Inside the Q&A: Wenger To Fans – Be Postitive!

Inside the Q&A: Wenger To Fans – Be Postitive!

Arsène Wenger faced a group of about 75 Arsenal shareholders last night in a question & answer session moderated by former Arsenal goalkeeper Bob Wilson. This was the second such session, open only to Arsenal shareholders following the inaugural event at the end of last season.
Bob Wilson kicked off with a question of his own before throwing it open to the floor. He asked Wenger for his overall view on the season now coming to a close. Arsène said the start in the League had been difficult with five losses in the first fourteen games but then we’d managed to find some stability, going 21 games unbeaten. He also said we’d had a good season in the Champions League, although the semi-final against Manchester United had been a big disappointment. Overall the performance from such a young set of players was nothing of which to be ashamed.
He pointed out that Arsenal was one of only five clubs who had managed eleven consecutive seasons in the Champions League – us plus Manchester United, Real Madrid, PSV Eindhoven and Olympiakos.
He felt that the FA Cup semi-final loss to Chelsea had been a more even game than many people had said.
He said one of the things that struck him when he first came to Arsenal was the history and values of the club. He regretted the air of negativity in the media and amongst some supporters which had made it difficult to keep up the confidence of such a young team.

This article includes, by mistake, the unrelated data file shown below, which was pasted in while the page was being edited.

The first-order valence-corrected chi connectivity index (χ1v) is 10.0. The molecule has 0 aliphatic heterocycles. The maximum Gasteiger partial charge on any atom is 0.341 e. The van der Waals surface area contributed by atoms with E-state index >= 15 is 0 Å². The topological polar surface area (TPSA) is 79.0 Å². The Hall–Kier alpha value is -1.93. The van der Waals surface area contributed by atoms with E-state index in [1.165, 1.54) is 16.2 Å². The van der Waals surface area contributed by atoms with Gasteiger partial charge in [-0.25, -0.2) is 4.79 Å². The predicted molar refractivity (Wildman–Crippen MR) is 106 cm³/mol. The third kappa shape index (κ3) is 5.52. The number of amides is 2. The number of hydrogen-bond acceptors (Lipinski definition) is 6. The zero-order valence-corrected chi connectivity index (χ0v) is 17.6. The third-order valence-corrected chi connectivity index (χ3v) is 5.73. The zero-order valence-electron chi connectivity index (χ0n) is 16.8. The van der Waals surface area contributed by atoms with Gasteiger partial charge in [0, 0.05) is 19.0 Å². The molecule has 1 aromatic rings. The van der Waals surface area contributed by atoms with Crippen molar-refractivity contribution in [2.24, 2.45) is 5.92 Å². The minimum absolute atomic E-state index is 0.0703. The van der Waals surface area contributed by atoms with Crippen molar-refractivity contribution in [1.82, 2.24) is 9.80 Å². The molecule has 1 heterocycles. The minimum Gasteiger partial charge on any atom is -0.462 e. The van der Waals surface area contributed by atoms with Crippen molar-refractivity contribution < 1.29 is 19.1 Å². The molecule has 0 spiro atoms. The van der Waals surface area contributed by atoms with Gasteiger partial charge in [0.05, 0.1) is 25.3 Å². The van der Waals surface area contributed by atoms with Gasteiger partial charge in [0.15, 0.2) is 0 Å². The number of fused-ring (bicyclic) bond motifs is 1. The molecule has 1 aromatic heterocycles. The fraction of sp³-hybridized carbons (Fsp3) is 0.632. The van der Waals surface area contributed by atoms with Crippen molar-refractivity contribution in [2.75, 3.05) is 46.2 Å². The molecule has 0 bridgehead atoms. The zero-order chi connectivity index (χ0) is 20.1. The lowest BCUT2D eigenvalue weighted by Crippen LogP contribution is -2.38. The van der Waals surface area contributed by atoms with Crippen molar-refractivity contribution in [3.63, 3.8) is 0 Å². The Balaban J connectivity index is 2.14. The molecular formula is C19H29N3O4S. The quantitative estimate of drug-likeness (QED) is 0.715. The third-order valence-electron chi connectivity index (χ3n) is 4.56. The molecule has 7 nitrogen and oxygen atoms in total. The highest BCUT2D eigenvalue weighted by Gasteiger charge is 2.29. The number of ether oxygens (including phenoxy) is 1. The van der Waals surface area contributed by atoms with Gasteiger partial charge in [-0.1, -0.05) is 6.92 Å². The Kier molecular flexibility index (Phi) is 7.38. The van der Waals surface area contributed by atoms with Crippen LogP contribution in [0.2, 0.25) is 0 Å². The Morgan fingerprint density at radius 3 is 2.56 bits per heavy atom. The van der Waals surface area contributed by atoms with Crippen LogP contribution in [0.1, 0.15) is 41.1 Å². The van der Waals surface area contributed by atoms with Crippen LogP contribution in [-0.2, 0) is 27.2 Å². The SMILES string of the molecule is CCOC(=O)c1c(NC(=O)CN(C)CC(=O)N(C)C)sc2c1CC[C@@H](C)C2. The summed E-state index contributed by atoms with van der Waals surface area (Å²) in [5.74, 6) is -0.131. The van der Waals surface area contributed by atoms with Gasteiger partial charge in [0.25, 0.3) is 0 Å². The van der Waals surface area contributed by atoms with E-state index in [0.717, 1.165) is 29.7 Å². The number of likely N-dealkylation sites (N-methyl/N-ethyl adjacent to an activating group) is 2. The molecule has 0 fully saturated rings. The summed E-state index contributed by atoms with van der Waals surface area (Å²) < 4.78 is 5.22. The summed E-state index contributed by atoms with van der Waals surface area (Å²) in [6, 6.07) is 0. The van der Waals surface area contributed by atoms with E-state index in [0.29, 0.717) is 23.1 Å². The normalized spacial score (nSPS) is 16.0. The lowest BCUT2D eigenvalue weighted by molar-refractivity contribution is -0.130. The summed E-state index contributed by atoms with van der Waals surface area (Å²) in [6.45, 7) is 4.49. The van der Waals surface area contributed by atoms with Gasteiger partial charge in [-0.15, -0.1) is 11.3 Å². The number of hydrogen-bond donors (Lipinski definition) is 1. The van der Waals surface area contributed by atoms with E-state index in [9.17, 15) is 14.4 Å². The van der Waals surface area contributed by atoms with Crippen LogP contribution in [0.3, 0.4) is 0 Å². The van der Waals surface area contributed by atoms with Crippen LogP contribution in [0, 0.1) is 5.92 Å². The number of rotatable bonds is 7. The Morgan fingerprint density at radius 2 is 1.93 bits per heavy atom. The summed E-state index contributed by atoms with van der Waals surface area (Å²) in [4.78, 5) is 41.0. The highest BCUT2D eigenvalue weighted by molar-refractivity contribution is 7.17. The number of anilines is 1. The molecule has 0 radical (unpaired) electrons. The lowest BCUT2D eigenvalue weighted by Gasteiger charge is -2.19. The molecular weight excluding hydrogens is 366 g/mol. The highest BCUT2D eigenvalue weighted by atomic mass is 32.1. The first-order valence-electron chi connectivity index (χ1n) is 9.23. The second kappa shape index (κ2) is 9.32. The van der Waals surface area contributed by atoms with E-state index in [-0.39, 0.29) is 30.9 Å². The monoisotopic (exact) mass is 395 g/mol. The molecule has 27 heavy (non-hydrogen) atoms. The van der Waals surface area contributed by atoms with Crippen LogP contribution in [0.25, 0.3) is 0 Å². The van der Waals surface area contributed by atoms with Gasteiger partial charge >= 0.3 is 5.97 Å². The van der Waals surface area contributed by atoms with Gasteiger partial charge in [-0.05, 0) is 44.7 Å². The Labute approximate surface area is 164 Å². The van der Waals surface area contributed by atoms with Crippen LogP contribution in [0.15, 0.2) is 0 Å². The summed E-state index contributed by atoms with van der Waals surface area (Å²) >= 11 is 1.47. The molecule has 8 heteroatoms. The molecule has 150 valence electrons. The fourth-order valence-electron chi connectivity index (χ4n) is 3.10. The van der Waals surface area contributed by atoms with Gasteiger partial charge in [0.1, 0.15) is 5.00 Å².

He also pointed out that Tomáš Rosický had missed the whole season and that there had been injuries at important times, mentioning William Gallas, Emmanuel Adebayor and Cesc Fàbregas.
In response to a question about the lack of an obvious captain in the side in comparison to great Arsenal skippers of the past, Wenger said that the role of the captain was two-fold, to speak in public for the team and in the dressing room and on the pitch. He believed in shared leadership, not just one figurehead.
He was then asked about his comment on diving after the Chelsea game last Sunday. The shareholder asking the question said we too had divers in our ranks, mentioning specifically Emmanuel Adebayor and Emmanuel Eboué. Arsène effectively ducked this one,  preferring not to speak publicly in detrimental terms about his own players. “It’s not my job to single out players”, he said.
Then came the most fractious part of the meeting. A shareholder started his question by saying that Arsène should feel he was amongst friends but syncophancy wasn’t appropriate either. He then went in to a lengthy multi-part interrogation centred around the departures of Alexander Hleb, Mathieu Flamini and Gilberto, the unavailibility through injury of Tomáš Rosický and Lassana Diarra being allowed to leave for Portsmouth in the January 2008 transfer window. He also questioned bringing in Mikaël Silvestre whilst permitting Philippe Senderos to leave for Milan on loan.